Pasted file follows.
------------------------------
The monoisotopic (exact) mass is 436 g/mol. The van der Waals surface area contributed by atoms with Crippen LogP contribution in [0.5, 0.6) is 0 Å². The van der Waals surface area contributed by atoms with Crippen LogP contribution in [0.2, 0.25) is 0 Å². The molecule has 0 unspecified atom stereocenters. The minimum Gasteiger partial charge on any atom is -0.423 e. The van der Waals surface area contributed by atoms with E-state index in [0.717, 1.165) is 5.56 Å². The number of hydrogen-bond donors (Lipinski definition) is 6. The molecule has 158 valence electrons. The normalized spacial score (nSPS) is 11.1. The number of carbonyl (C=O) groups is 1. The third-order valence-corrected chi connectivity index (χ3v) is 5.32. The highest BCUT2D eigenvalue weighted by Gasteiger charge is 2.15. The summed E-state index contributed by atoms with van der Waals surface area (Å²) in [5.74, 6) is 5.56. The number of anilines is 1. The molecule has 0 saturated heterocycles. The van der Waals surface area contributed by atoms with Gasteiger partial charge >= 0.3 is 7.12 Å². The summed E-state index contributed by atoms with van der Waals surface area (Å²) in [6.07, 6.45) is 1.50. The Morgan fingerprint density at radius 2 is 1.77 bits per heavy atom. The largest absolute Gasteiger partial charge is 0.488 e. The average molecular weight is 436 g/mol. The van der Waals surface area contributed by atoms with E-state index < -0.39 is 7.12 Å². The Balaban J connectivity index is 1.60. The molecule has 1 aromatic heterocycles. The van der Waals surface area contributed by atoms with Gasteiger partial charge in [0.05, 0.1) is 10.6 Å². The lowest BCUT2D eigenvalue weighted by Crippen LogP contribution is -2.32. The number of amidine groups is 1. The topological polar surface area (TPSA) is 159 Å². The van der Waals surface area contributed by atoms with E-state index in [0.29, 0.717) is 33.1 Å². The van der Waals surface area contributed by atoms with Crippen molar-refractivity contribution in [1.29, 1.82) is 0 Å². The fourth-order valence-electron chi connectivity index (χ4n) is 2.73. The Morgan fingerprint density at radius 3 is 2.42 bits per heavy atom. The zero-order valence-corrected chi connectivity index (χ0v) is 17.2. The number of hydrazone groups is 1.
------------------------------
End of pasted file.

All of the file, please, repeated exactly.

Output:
The monoisotopic (exact) mass is 436 g/mol. The van der Waals surface area contributed by atoms with Crippen LogP contribution in [0.5, 0.6) is 0 Å². The van der Waals surface area contributed by atoms with Crippen LogP contribution in [0.2, 0.25) is 0 Å². The molecule has 0 unspecified atom stereocenters. The minimum Gasteiger partial charge on any atom is -0.423 e. The van der Waals surface area contributed by atoms with E-state index in [0.717, 1.165) is 5.56 Å². The number of hydrogen-bond donors (Lipinski definition) is 6. The molecule has 158 valence electrons. The normalized spacial score (nSPS) is 11.1. The number of carbonyl (C=O) groups is 1. The third-order valence-corrected chi connectivity index (χ3v) is 5.32. The highest BCUT2D eigenvalue weighted by Gasteiger charge is 2.15. The summed E-state index contributed by atoms with van der Waals surface area (Å²) in [5.74, 6) is 5.56. The number of anilines is 1. The molecule has 0 saturated heterocycles. The van der Waals surface area contributed by atoms with Gasteiger partial charge >= 0.3 is 7.12 Å². The summed E-state index contributed by atoms with van der Waals surface area (Å²) in [6.07, 6.45) is 1.50. The Morgan fingerprint density at radius 2 is 1.77 bits per heavy atom. The largest absolute Gasteiger partial charge is 0.488 e. The average molecular weight is 436 g/mol. The van der Waals surface area contributed by atoms with E-state index < -0.39 is 7.12 Å². The Balaban J connectivity index is 1.60. The molecule has 1 aromatic heterocycles. The van der Waals surface area contributed by atoms with Gasteiger partial charge in [0.05, 0.1) is 10.6 Å². The lowest BCUT2D eigenvalue weighted by Crippen LogP contribution is -2.32. The number of amidine groups is 1. The topological polar surface area (TPSA) is 159 Å². The van der Waals surface area contributed by atoms with E-state index in [0.29, 0.717) is 33.1 Å². The van der Waals surface area contributed by atoms with Crippen molar-refractivity contribution in [1.29, 1.82) is 0 Å². The fourth-order valence-electron chi connectivity index (χ4n) is 2.73. The Morgan fingerprint density at radius 3 is 2.42 bits per heavy atom. The zero-order valence-corrected chi connectivity index (χ0v) is 17.2. The number of hydrazone groups is 1.